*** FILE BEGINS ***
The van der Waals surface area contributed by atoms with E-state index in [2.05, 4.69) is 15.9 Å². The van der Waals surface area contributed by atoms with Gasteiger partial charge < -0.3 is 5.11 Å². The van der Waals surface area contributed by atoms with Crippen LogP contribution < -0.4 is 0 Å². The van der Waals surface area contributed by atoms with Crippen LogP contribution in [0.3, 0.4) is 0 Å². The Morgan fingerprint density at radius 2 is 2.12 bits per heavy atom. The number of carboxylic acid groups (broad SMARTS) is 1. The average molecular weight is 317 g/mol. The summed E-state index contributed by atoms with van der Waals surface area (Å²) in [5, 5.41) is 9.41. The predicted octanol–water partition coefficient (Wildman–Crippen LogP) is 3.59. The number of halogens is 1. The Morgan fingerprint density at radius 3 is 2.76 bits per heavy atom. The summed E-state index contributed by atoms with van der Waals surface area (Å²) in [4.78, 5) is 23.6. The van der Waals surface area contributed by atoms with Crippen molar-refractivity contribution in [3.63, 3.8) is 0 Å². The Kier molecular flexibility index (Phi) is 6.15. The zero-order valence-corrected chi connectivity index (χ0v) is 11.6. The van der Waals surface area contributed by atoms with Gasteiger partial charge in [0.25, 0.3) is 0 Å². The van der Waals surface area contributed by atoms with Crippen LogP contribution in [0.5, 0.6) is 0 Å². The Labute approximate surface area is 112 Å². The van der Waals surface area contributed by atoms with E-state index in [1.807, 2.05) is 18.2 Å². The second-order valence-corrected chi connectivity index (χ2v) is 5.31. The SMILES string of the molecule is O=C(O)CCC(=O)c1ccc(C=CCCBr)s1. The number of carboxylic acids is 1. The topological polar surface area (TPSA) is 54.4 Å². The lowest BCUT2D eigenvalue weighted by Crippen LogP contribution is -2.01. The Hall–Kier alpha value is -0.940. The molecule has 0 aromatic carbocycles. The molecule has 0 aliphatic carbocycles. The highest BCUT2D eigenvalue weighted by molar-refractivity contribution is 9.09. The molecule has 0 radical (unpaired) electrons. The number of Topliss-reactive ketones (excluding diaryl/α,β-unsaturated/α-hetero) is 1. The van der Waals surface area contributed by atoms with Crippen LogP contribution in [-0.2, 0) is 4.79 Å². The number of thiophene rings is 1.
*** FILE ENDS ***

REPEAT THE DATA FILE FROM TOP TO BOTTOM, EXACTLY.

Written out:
The van der Waals surface area contributed by atoms with E-state index in [2.05, 4.69) is 15.9 Å². The van der Waals surface area contributed by atoms with Gasteiger partial charge < -0.3 is 5.11 Å². The van der Waals surface area contributed by atoms with Crippen LogP contribution < -0.4 is 0 Å². The van der Waals surface area contributed by atoms with Crippen LogP contribution in [0.3, 0.4) is 0 Å². The Morgan fingerprint density at radius 2 is 2.12 bits per heavy atom. The number of carboxylic acid groups (broad SMARTS) is 1. The average molecular weight is 317 g/mol. The summed E-state index contributed by atoms with van der Waals surface area (Å²) in [5, 5.41) is 9.41. The predicted octanol–water partition coefficient (Wildman–Crippen LogP) is 3.59. The number of halogens is 1. The Morgan fingerprint density at radius 3 is 2.76 bits per heavy atom. The summed E-state index contributed by atoms with van der Waals surface area (Å²) in [4.78, 5) is 23.6. The van der Waals surface area contributed by atoms with Crippen molar-refractivity contribution in [3.63, 3.8) is 0 Å². The Kier molecular flexibility index (Phi) is 6.15. The zero-order valence-corrected chi connectivity index (χ0v) is 11.6. The van der Waals surface area contributed by atoms with Gasteiger partial charge in [0.25, 0.3) is 0 Å². The van der Waals surface area contributed by atoms with Crippen LogP contribution in [0.5, 0.6) is 0 Å². The Labute approximate surface area is 112 Å². The van der Waals surface area contributed by atoms with E-state index in [1.807, 2.05) is 18.2 Å². The second-order valence-corrected chi connectivity index (χ2v) is 5.31. The SMILES string of the molecule is O=C(O)CCC(=O)c1ccc(C=CCCBr)s1. The number of carboxylic acids is 1. The topological polar surface area (TPSA) is 54.4 Å². The lowest BCUT2D eigenvalue weighted by Crippen LogP contribution is -2.01. The Hall–Kier alpha value is -0.940. The molecule has 0 aromatic carbocycles. The molecule has 0 aliphatic carbocycles. The highest BCUT2D eigenvalue weighted by molar-refractivity contribution is 9.09. The molecule has 0 radical (unpaired) electrons. The number of Topliss-reactive ketones (excluding diaryl/α,β-unsaturated/α-hetero) is 1. The van der Waals surface area contributed by atoms with Crippen LogP contribution in [-0.2, 0) is 4.79 Å². The number of thiophene rings is 1.